An investigation of international postgraduate engineering students' attitudes and abilities related to avoiding plagiarism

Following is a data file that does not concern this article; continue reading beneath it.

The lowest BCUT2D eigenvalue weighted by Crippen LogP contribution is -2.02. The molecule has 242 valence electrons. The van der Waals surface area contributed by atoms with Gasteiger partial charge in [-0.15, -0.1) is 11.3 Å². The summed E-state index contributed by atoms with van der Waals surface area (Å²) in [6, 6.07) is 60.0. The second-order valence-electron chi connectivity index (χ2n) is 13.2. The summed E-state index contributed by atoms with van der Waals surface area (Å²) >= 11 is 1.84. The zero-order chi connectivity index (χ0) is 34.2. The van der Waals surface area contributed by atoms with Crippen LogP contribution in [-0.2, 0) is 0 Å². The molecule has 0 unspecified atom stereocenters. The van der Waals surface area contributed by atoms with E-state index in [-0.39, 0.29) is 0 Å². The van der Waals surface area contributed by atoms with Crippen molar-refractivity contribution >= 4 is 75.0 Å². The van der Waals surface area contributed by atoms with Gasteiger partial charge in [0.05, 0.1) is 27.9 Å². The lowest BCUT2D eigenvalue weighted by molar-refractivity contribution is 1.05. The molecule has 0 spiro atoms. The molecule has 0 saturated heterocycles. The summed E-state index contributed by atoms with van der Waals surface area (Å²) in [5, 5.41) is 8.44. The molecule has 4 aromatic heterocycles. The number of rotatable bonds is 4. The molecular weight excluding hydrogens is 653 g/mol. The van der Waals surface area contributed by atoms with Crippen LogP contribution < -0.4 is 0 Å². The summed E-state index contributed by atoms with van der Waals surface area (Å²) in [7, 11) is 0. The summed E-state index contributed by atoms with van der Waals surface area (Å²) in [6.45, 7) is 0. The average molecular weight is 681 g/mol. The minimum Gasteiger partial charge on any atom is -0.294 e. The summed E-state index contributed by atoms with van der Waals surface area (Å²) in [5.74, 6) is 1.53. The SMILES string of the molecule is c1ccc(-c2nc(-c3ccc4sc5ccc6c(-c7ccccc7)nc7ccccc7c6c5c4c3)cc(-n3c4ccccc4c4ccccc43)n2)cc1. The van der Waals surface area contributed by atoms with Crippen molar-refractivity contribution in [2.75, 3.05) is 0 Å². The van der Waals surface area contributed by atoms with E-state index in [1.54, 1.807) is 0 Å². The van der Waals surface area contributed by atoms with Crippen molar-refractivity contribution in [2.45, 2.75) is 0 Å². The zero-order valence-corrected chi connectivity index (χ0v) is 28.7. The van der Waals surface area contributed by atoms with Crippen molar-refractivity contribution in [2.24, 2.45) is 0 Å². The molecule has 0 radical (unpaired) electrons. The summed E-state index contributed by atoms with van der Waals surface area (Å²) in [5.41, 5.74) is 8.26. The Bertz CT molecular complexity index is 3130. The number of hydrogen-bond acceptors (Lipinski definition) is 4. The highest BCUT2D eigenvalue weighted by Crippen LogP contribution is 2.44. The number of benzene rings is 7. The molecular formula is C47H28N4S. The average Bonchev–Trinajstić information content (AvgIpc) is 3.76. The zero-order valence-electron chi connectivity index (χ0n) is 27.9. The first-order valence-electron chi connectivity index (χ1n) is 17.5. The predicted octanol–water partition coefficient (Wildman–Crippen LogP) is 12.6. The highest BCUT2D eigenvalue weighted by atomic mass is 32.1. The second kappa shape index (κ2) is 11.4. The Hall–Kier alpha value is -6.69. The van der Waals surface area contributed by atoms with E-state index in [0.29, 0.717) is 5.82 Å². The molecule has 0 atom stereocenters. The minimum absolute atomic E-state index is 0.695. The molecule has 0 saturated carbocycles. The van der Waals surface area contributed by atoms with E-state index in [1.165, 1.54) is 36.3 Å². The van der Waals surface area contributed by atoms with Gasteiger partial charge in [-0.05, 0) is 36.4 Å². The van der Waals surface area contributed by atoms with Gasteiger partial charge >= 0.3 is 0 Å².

Plagiarism committed by international postgraduate students who come from a non-English speaking background (NESB) has been raised repeatedly as a pressing academic concern. In this study, postgraduate engineering students' views about plagiarism and their ability to detect and avoid plagiarism were examined using a survey instrument. The primary question investigated was whether there was any discernible variation in attitudes and abilities between students from different cultural and linguistic backgrounds. As such, the survey (n=416) was designed to assess students' ability to recognise and rate the severity of plagiarism in a series of writing samples. The responses were collated by birth country and compared by the major geographic regions represented. All participants were invited to give further insight in a post-survey interview where their ability to correct identified plagiarised work was also tested. The results revealed that there were notable differences between the geographical sub-group students' ethical stance and their abilities to identify plagiarism. Furthermore, the variation in attitudes and abilities was still evident after at least a semester of postgraduate study. The plagiarism detection exercise indicated that although the Oceania sub-group were better at identifying plagiarised material, the other sub-groups (consisting entirely of students from either a NESB or with English as a second language) were nearly as proficient. Skill deficiencies and language issues, representing potentially significant disadvantage with respect to academic writing, were evident however when these students were asked to correct the identified plagiarised material.